I will agree with Russ far enough to add that if we define humanity in part by respect given for the disturbed, this photo series is telling, both for the photographer and the NY Times.

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Jeremy Payne
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« Reply #15 on: August 13, 2009, 08:09:06 AM »
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Quote from: Justan
In this case, it appears that the photographer was more interested in using these troubled people to advance his own interest than to serve any humanitarian interest….or at least any humanitarian interest that is apparent.

I'm not sure where you get that.  Do you know much about this issue in Brazil?  Do you know what happened after this book was published?

Perhaps you are well-informed on the topic, but somehow I'm not sure that's case ...
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Jeremy Payne
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« Reply #16 on: August 13, 2009, 08:30:15 AM »
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Jeremy, It's unusual for you and me to disagree, but on this one we clearly do.

Eh ... it happens ... I think we are 180 degrees on this one, both on the NYT and the photographs.

I crop, too.  
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Justan
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« Reply #17 on: August 13, 2009, 08:31:28 AM »
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Quote from: ChrisSand
Privacy to moulder away unseen and with little care?

That is a valid point. While I'm sure that any of us would like to get a portfolio in the NY Times, but would any of us do something similar to accomplish that?

As a reply to your point, have you ever been to a mental hospital? I don’t intend this as a quip. My SO, a RN, worked in one for 2 years. In the US, patients right to privacy are protected both as a general respect, for their and their families safety, and also due to HIPPA laws. According to my SO, you could theoretically see many of the same scenes in mental hospitals in the US. The conditions are somewhat better, but sadly, conditions vary widely. In any event, the detail is that in the US, the general public would not be allowed to do so.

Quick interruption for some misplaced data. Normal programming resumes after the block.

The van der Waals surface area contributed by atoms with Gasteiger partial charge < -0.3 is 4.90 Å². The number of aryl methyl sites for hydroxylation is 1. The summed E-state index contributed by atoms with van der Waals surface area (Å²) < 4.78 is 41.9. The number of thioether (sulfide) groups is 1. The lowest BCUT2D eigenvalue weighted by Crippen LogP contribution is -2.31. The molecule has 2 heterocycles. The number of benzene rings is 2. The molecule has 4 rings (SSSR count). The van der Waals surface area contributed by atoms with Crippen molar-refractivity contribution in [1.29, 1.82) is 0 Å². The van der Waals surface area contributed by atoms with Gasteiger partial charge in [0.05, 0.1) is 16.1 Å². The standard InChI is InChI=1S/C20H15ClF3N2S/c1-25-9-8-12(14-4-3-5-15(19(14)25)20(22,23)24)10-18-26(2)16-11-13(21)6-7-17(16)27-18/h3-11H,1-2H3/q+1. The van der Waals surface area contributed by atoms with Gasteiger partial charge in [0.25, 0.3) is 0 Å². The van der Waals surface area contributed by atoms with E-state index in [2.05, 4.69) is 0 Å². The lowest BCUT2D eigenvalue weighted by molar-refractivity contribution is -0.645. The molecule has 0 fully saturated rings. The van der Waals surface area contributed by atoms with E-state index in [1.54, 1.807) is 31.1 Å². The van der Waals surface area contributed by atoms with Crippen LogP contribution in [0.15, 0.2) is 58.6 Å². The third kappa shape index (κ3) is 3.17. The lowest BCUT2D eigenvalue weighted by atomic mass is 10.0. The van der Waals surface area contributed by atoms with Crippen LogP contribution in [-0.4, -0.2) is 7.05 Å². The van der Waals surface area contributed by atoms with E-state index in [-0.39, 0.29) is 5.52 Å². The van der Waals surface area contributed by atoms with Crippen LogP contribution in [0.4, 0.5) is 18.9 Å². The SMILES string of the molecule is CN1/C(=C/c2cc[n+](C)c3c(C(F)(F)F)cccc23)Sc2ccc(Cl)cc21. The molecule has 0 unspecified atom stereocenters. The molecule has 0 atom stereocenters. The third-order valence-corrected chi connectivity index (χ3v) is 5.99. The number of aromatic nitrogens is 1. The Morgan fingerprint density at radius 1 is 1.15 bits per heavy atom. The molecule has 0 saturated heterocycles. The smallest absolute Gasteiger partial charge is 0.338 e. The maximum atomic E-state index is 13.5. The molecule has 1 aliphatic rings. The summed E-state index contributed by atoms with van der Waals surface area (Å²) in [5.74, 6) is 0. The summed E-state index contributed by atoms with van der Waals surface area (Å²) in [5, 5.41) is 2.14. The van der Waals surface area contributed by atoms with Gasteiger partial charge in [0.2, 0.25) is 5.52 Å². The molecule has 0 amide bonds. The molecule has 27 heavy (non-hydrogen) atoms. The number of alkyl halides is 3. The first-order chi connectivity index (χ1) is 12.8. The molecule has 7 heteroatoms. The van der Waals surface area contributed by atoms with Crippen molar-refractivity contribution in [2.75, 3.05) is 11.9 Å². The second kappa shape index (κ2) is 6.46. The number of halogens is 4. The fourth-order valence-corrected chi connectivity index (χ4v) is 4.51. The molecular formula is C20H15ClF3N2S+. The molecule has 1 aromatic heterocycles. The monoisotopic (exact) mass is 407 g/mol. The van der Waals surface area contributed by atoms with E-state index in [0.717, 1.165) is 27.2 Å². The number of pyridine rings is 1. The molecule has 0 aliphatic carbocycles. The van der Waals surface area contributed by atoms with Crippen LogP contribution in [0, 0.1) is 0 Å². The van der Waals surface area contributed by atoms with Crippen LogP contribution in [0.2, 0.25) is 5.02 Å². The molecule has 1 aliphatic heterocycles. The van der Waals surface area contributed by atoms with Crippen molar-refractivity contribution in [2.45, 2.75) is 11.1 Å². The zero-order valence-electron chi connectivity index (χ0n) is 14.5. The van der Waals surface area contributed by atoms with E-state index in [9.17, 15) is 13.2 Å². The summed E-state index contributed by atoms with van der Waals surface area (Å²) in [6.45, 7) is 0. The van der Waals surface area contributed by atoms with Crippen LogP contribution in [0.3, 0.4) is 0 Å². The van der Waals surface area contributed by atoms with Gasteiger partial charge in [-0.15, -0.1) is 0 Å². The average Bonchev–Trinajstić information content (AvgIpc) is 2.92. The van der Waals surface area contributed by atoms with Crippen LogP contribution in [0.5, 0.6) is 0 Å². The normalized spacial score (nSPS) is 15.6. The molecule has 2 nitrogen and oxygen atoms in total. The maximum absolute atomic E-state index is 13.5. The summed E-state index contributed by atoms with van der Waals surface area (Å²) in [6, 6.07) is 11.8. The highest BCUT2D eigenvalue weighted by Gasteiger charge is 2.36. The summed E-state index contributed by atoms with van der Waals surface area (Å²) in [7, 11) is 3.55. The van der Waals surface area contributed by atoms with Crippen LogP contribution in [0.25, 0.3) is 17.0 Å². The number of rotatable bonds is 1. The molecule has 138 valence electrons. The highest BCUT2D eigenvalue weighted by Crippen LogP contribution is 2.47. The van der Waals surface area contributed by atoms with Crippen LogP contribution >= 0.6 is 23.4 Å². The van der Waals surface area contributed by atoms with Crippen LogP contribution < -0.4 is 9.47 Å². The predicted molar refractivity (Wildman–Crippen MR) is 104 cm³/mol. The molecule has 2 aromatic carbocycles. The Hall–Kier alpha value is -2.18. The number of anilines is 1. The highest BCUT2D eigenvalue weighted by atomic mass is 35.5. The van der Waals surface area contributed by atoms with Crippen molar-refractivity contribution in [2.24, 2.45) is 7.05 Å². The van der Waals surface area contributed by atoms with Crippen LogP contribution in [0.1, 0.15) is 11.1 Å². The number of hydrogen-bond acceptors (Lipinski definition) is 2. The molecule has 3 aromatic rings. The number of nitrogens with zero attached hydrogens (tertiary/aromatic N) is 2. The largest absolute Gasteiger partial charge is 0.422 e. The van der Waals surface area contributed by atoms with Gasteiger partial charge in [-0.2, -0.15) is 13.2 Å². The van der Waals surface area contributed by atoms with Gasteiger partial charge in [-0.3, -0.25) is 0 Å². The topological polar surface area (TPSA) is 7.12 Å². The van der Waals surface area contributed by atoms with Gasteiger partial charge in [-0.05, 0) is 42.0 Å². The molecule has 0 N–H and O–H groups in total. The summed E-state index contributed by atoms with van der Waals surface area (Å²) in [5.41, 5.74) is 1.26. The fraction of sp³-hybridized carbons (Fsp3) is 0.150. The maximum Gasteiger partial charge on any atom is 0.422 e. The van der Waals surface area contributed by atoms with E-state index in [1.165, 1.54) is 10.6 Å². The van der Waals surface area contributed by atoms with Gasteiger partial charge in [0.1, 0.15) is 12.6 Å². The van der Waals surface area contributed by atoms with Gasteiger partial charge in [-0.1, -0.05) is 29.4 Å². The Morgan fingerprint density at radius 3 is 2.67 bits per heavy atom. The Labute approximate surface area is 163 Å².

Were something like this to take place in the US, it is likely that the photographer and the newspaper could or would have a law suit made against them by each of the subjects. Being a patient mental hospital, by it’s very definition means that these people don’t have the state of mind to decide it’s okay permit this kind of thing.

I'm pretty sure the photographer and the Times was aware of this, so they probably did the deed where rights to privacy are not so restrictive. Slice it as you wish, it still amounts exploiting disabled people.

There is a long history on the advancement of the mental asylums, and treatment of those who are disturbed. Interested people can look into a wide variety of works on the topic. I read a few books while a student, and can make some recommendations if anyone is interested The reading will show that the treatment of disturbed people has come a long way. Perhaps not as much in Brazil as other places, but the goal of any modern hospital or asylum is to provide safety and aid.

Were these photographs made on random streets, that would be more tolerable both from a right to privacy and a photojournalism perspective, than what amounts to going behind closed doors and taking advantage of disturbed people.
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Justan
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« Reply #18 on: August 13, 2009, 08:39:18 AM »
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Quote from: Jeremy Payne
Exactly ... the shameless are the family, friends and compatriots who stick people in such places, not the artist or journalist who chronicles the fact.

None above are exempt in shamelessness. All patients in mental hospitals are there as they have no where else to go. The real failure here is that the government permits these conditions.

I don’t know if the reason is due to poverty or convenience. We’d have to know something about the local economy and how much $$ there is for caring for mentally disturbed, or anyone else for that matter. At least these people are not living on the street. A hundred years ago most of them would have

Also, i wouldn’t call this art, but realize that many do.
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Jeremy Payne
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« Reply #19 on: August 13, 2009, 09:03:18 AM »
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Justan ...

Let me make sure I understand your point.

The photographer watched his grandmother descend into dementia and was moved to document the plight of less fortunate mentally ill citizens in his country.  He found conditions that horrified him.  He pursued the issue doggedly, eventually getting permission to move into the asylum and live with the patients.

He documents their condition, spends YEARS trying to get the images published ... and when they are, sheds light on conditions in this and other hospitals in Brazil which leads to changes, reform and the closure of some institutions.

You would have rather he stayed home and made 'art'?

I don't get it.

Respectfully yours,
Jeremy Payne
« Last Edit: August 13, 2009, 09:04:10 AM by Jeremy Payne » Logged